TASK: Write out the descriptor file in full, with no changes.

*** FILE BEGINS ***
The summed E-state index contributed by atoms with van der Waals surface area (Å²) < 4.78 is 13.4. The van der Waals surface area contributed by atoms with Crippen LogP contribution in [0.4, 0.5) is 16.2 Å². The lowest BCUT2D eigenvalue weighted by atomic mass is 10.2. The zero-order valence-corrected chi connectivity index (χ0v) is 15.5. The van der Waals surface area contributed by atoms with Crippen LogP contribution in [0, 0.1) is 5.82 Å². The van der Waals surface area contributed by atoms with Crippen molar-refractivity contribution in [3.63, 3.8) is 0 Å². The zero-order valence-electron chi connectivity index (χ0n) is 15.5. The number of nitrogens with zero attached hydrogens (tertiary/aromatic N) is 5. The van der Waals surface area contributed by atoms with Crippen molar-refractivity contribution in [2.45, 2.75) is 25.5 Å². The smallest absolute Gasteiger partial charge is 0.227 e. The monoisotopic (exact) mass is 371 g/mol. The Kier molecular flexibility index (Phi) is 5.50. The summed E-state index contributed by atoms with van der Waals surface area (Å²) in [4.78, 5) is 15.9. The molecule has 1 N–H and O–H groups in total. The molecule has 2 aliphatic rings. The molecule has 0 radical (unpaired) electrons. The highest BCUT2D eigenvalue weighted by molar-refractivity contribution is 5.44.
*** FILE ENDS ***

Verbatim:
The summed E-state index contributed by atoms with van der Waals surface area (Å²) < 4.78 is 13.4. The van der Waals surface area contributed by atoms with Crippen LogP contribution in [0.4, 0.5) is 16.2 Å². The lowest BCUT2D eigenvalue weighted by atomic mass is 10.2. The zero-order valence-corrected chi connectivity index (χ0v) is 15.5. The van der Waals surface area contributed by atoms with Crippen LogP contribution in [0, 0.1) is 5.82 Å². The van der Waals surface area contributed by atoms with Crippen molar-refractivity contribution in [3.63, 3.8) is 0 Å². The zero-order valence-electron chi connectivity index (χ0n) is 15.5. The number of nitrogens with zero attached hydrogens (tertiary/aromatic N) is 5. The van der Waals surface area contributed by atoms with Crippen molar-refractivity contribution in [2.45, 2.75) is 25.5 Å². The smallest absolute Gasteiger partial charge is 0.227 e. The monoisotopic (exact) mass is 371 g/mol. The Kier molecular flexibility index (Phi) is 5.50. The summed E-state index contributed by atoms with van der Waals surface area (Å²) in [4.78, 5) is 15.9. The molecule has 1 N–H and O–H groups in total. The molecule has 2 aliphatic rings. The molecule has 0 radical (unpaired) electrons. The highest BCUT2D eigenvalue weighted by molar-refractivity contribution is 5.44.